PINEVILLE - A nickname handed down through the years by his family, Josh Reilley's moniker, "Rip" or "Ripper," is one in which he takes great pride. It's like a priceless family heirloom.

It's an appropriate label for a guy who likes to hit the weights and who also plays a position where it's easily justified.

The fact that it is not unique to one member of his family, but at least four, makes it unique in itself.

Rip sounds like a football player.

"My grandfather's name was Rip, and my dad's name was Richard and at some point it became Rip," Reilley said, as members of the Wyoming East football team conversed around him at the Wyoming County kickoff event at Doc's Landing at the Pineville E-Z Stop on Aug. 27. The event was broadcast live on 92.7 The Mix.

"From there it was passed down to my middle brother Todd, and then I picked it up."

Reilley will be a vital cog at center for the Warriors, and that line is expected to be a strength of this season's team.

He certainly has the name, and he has the strength that lends credence to the name. Hidden behind the moniker is something you don't see - a mental toughness.

He has seen some tough times, when it seems the world was ripped away from him. But he made it through.

It is the kind of tragedy where you remember the date.

It is the kind of tragedy that seemingly would be better if bottled up and hidden away.

It is the kind of tragedy that could drive a person from the things he loves.

Instead, it was the kind of tragedy that has given Reilley a more steely resolve when talking about it. It showed the Wyoming East junior that even at the worst of times, when you have real family backing you up, you can make it through the darkness and return to the light of the day.

The thing is, Reilley did not have one family backing him up. He had three. He still has three.

That dark day was Aug. 5, 2017, and he was just out for football as a freshman. That was the day that his dad, Richard, committed suicide.

"I'm OK to talk about, I've learned to accept it and I deal with it," Reilley said.

Instead of starting his football career, Reilley was dealing with a young person's nightmare.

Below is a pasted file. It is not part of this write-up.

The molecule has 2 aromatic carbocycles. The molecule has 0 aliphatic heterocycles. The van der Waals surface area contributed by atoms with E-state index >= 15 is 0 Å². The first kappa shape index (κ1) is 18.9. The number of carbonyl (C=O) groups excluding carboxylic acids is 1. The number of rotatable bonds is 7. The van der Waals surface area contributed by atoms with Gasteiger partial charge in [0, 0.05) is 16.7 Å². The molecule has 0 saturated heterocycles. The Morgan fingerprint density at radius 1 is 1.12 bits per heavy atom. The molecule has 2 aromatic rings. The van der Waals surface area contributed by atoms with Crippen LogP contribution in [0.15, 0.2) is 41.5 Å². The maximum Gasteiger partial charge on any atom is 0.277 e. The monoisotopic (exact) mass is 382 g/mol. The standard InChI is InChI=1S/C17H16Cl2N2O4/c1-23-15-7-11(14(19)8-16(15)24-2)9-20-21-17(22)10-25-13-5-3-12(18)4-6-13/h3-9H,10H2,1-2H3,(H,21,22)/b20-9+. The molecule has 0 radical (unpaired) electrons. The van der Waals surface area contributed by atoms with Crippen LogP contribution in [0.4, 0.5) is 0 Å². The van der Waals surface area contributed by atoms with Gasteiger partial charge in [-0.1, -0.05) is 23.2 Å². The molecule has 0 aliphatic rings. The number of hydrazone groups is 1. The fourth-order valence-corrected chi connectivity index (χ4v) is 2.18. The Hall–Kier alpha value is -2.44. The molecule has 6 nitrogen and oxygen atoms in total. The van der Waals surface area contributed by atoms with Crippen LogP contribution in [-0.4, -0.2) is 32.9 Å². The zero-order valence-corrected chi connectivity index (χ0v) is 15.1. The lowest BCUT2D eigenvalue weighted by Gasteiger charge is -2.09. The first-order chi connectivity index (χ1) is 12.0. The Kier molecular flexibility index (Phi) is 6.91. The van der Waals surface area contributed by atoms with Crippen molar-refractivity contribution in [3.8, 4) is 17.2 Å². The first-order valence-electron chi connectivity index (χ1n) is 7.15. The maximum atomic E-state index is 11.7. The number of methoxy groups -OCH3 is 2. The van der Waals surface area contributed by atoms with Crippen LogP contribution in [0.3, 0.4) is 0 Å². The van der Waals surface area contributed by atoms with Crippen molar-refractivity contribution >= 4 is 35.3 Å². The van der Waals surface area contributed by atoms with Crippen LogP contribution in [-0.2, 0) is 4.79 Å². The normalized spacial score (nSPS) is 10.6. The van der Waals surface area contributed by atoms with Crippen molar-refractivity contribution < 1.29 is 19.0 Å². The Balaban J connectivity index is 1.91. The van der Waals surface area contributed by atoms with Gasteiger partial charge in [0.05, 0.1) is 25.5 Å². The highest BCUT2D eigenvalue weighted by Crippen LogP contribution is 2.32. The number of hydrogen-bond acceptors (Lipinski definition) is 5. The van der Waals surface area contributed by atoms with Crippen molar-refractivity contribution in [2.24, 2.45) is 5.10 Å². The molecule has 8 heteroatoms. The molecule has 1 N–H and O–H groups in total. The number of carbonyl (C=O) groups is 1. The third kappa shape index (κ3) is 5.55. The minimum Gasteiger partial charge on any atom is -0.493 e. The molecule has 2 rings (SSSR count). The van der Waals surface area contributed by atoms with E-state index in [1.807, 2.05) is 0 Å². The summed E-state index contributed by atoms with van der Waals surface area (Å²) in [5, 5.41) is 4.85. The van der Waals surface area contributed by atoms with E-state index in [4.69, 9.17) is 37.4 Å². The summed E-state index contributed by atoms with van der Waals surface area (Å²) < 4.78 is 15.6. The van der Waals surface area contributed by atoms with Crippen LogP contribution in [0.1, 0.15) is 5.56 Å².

Looking back, Reilley said that football family, his friends, helped him get through an ordeal no teenager is equipped to handle.

"I was glad I had football at that time because it really gave me something to do and helped me keep my mind off of it," Reilley said.

Of course, his real family was No. 1. Reilley said his mom really helped him get through, showing a steely resolve herself, being a mother to her children. She helped talk him through it, he said.

And there was also his fire department family, which had included his dad. His brother Todd, now a Wyoming County Sheriff's deputy, is also a member of the Mullens Fire Department. And so is his mom. And so is his sister-in-law. So much actual family it's more like a real family than people could guess.

The fire department, like the football field, was a place of respite.

"I spent a lot of time there, and, even though I can't really fight fires yet, because I'm not 18, I felt like being there, especially then, was like a second home."

Buoyed with that kind of support system, Reilley has blossomed into a top-notch lineman at Wyoming East, a center, the same position his dad played.

And that line is like a family inside the family.

Reilley is the only junior along with four seniors - left tackle Tanner Jenkins (the leader of the line), left guard Noah Francis, right guard Brandon Morgan and right tackle Isaac Perdue.

"A lot of us are what you'd consider undersized, but we are stout and we are strong," Reilley said. "I do think (the offensive) line will be a strength for us on offense, but we also have a good running game with Caleb Bower, and Seth (Ross) is an outstanding quarterback and we have good receivers. I have high expectations for this team. I want to help us get back to the playoffs."

Reilley reckons he has been called Rip since third grade, which was also the same time that coach Marc Schofield, then a midget football coach, moved Reilley to center, where he has been since.

And he knows that his father Rip would be proud of what he has accomplished.

"He was more of a baseball guy," Reilley said. "And my brother was a baseball player. For whatever reason, football has always been my favorite sport."

Reilley and his football family will open the season with Wyoming County rival Westside Sept. 6 at New Richmond (7:30 p.m.), and you can bet his other families will be there to watch him play.